**Reading:**Stephen Marsland, Chapter 4

Today, you need to implement and test the backpropagation algorithm as described in Marsland's book. You can build on the perceptron from last week, as well as the multi-layer network which you used on the XOR problem in Tutorial 7. However, it is a good idea to take a copy of what you have before making changes.

We up the challenge compared to last week. With spoon feeding out the window, you need to manage the big picture yourselves. The objective is straight-forward, to implement backpropagation to train a multi-layer neural network. Several smaller tasks must be covered, including:

First we focus on training the network using only one item from the training set.

```
trainNetworkOne :: Double -> Network -> (Double,[Double]) -> Network
```

This is a big problem which you need to break up into subproblems.

You need to adopt the sigmoid instead of the hard threshold function.

The forward pass is essentially the recall. However, you are going to need the output from every layer in the backward pass. Hence you need to store the inputs for each layer as well as the final output. Thus you get an object of type [[Double]], instead of just the [Double] that you would get from the output layer.

You can choose between two options.

- Assume two layers
`[hl,ol]`

and calculate the intermediate output/input`xs'`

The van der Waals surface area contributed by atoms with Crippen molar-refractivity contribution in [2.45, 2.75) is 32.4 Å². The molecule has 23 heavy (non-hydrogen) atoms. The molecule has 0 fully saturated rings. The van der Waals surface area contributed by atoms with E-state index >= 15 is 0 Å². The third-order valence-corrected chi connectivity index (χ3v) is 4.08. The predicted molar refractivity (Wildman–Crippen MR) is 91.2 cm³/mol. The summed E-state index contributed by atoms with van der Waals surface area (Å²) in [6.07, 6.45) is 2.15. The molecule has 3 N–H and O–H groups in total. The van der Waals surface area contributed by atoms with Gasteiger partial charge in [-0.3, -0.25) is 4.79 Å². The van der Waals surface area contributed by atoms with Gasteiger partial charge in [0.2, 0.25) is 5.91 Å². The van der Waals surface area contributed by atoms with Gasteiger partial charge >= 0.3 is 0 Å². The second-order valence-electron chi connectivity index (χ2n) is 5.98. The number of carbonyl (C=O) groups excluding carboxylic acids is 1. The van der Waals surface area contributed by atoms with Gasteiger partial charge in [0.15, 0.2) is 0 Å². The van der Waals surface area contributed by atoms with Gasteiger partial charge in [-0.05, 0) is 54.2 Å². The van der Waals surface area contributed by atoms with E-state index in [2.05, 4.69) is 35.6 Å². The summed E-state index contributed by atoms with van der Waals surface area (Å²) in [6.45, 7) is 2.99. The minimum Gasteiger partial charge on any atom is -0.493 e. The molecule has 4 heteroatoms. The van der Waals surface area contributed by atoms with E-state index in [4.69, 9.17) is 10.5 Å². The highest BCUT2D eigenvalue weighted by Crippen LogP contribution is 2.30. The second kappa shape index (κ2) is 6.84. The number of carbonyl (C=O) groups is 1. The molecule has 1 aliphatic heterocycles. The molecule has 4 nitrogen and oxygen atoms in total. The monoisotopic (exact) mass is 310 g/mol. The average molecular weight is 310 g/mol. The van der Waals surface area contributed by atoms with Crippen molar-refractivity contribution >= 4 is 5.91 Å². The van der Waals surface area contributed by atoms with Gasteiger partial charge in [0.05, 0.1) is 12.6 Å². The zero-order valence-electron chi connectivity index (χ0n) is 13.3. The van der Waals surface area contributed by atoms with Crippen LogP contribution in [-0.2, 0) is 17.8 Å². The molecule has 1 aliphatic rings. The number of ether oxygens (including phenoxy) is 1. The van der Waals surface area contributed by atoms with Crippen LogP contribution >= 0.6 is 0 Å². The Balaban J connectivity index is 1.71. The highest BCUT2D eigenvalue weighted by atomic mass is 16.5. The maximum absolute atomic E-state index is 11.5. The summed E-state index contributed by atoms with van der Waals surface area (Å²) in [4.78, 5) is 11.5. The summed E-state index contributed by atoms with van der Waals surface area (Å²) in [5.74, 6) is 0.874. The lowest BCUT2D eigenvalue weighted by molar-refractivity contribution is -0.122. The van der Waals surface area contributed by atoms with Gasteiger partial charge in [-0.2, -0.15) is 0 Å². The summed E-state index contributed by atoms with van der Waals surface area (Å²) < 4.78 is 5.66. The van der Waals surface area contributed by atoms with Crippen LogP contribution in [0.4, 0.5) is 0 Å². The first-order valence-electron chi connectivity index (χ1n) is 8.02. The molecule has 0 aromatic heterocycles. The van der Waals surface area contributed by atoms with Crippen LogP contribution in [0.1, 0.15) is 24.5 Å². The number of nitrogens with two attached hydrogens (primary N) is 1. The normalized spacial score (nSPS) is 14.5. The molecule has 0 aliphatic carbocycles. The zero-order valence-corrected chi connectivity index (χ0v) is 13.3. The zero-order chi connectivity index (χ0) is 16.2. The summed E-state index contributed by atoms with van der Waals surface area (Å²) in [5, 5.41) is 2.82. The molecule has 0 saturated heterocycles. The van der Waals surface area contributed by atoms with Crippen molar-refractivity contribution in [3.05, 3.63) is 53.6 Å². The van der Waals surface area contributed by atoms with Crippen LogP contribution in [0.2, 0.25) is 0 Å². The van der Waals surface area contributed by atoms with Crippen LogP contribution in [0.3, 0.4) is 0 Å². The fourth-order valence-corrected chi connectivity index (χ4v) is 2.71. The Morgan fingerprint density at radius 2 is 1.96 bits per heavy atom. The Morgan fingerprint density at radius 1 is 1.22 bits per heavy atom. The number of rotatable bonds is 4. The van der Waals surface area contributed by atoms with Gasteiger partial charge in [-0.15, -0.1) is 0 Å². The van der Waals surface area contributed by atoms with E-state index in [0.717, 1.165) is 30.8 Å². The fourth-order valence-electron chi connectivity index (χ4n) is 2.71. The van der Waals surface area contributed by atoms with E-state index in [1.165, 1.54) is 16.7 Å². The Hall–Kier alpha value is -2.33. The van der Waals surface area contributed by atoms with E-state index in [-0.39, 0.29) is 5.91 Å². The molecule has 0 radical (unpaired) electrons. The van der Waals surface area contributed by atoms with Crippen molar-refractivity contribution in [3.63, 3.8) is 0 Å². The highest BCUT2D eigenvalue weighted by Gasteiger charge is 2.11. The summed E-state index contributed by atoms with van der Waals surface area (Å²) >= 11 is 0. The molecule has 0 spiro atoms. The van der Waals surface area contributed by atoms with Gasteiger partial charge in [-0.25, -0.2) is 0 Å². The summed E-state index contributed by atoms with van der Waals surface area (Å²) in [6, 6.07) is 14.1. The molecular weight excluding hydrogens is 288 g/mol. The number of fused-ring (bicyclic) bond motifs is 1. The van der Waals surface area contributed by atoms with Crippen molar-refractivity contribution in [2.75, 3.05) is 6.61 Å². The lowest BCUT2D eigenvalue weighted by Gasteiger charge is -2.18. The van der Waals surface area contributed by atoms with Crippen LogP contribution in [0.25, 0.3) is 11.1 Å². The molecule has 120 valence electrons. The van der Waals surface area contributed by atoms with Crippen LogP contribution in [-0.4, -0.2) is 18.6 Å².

and final output`ys`

, and return`[xs,xs',ys]`

. - Do the forward pass
*recursively*for an arbitrary number of layers

A new slide is provided with the formulæ for backpropagation. Contrary to the previous talk, it includes the case with multiple output nodes.

Observe what variables you need when you update the weights in the hidden layer. You need the input and output for the layer, as well as the δs from the output layer. It follows that you need to calculate and keep the δs and feed them to the previous layer. You also need the intermediat input/output from the forward pass.

It is possible to implement backpropagation for an arbitrary number of layers, but it takes significant experience with recursion. Here we will only indicate a solution for two-layer networks.

Starting on the backward pass, we have a list of neurons (the layer),
and a list of outputs *y*s (one *y* per neuron).

- Start by making a function to update a single neuron,
based on the existing neuron and corresponding
*y*. It needs to output a pair, comprising the new neuron and the δ used in the calculation. - You can use
`zipWith`

and the function you just made to update a complete layer. The output is a list of neuron/δ pairs.